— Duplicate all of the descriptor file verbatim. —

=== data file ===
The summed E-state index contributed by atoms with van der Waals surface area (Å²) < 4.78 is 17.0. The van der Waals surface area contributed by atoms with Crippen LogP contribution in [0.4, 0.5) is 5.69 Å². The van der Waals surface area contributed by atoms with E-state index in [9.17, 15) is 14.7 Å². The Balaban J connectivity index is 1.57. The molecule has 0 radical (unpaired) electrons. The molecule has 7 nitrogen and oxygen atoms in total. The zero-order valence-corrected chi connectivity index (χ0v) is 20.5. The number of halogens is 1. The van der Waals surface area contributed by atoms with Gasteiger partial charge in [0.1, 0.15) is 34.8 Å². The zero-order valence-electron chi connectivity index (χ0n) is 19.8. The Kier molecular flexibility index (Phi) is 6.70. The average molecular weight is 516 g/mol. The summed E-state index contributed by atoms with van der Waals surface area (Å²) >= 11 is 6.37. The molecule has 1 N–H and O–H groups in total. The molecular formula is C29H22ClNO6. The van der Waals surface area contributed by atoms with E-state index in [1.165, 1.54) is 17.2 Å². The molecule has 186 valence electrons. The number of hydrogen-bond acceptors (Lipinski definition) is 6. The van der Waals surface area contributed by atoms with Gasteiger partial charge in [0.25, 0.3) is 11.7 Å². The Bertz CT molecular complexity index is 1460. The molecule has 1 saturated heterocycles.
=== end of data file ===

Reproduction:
The summed E-state index contributed by atoms with van der Waals surface area (Å²) < 4.78 is 17.0. The van der Waals surface area contributed by atoms with Crippen LogP contribution in [0.4, 0.5) is 5.69 Å². The van der Waals surface area contributed by atoms with E-state index in [9.17, 15) is 14.7 Å². The Balaban J connectivity index is 1.57. The molecule has 0 radical (unpaired) electrons. The molecule has 7 nitrogen and oxygen atoms in total. The zero-order valence-corrected chi connectivity index (χ0v) is 20.5. The number of halogens is 1. The van der Waals surface area contributed by atoms with Gasteiger partial charge in [0.1, 0.15) is 34.8 Å². The zero-order valence-electron chi connectivity index (χ0n) is 19.8. The Kier molecular flexibility index (Phi) is 6.70. The average molecular weight is 516 g/mol. The summed E-state index contributed by atoms with van der Waals surface area (Å²) >= 11 is 6.37. The molecule has 1 N–H and O–H groups in total. The molecular formula is C29H22ClNO6. The van der Waals surface area contributed by atoms with E-state index in [1.165, 1.54) is 17.2 Å². The molecule has 186 valence electrons. The number of hydrogen-bond acceptors (Lipinski definition) is 6. The van der Waals surface area contributed by atoms with Gasteiger partial charge in [0.25, 0.3) is 11.7 Å². The Bertz CT molecular complexity index is 1460. The molecule has 1 saturated heterocycles.